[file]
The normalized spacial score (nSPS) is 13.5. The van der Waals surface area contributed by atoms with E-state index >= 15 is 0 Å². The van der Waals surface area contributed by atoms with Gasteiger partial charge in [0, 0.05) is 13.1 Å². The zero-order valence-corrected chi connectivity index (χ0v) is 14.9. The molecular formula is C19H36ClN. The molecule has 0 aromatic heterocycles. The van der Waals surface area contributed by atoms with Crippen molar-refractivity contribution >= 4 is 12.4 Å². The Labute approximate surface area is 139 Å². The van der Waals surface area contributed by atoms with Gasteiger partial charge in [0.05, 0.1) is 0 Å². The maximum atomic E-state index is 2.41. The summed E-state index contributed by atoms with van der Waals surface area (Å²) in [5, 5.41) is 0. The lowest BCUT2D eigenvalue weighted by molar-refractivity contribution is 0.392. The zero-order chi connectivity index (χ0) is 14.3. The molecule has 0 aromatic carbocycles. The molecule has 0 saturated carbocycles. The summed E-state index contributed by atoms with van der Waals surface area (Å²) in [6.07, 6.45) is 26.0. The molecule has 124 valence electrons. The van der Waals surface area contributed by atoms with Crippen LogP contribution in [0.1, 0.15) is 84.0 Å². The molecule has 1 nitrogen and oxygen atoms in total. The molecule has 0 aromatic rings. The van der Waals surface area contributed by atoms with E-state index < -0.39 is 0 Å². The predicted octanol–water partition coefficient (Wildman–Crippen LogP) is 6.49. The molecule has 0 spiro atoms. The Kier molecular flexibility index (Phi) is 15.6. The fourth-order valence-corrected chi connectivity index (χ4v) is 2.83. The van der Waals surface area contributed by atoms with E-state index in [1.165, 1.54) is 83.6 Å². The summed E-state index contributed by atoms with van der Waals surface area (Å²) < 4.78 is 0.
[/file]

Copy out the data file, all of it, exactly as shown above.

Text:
The normalized spacial score (nSPS) is 13.5. The van der Waals surface area contributed by atoms with E-state index >= 15 is 0 Å². The van der Waals surface area contributed by atoms with Gasteiger partial charge in [0, 0.05) is 13.1 Å². The zero-order valence-corrected chi connectivity index (χ0v) is 14.9. The molecular formula is C19H36ClN. The molecule has 0 aromatic heterocycles. The van der Waals surface area contributed by atoms with Crippen molar-refractivity contribution >= 4 is 12.4 Å². The Labute approximate surface area is 139 Å². The van der Waals surface area contributed by atoms with Gasteiger partial charge in [0.05, 0.1) is 0 Å². The maximum atomic E-state index is 2.41. The summed E-state index contributed by atoms with van der Waals surface area (Å²) in [5, 5.41) is 0. The lowest BCUT2D eigenvalue weighted by molar-refractivity contribution is 0.392. The zero-order chi connectivity index (χ0) is 14.3. The molecule has 0 aromatic carbocycles. The molecule has 0 saturated carbocycles. The summed E-state index contributed by atoms with van der Waals surface area (Å²) in [6.07, 6.45) is 26.0. The molecule has 124 valence electrons. The van der Waals surface area contributed by atoms with Crippen LogP contribution in [0.1, 0.15) is 84.0 Å². The molecule has 1 nitrogen and oxygen atoms in total. The molecule has 0 aromatic rings. The van der Waals surface area contributed by atoms with E-state index < -0.39 is 0 Å². The predicted octanol–water partition coefficient (Wildman–Crippen LogP) is 6.49. The molecule has 0 spiro atoms. The Kier molecular flexibility index (Phi) is 15.6. The fourth-order valence-corrected chi connectivity index (χ4v) is 2.83. The van der Waals surface area contributed by atoms with E-state index in [1.165, 1.54) is 83.6 Å². The summed E-state index contributed by atoms with van der Waals surface area (Å²) < 4.78 is 0.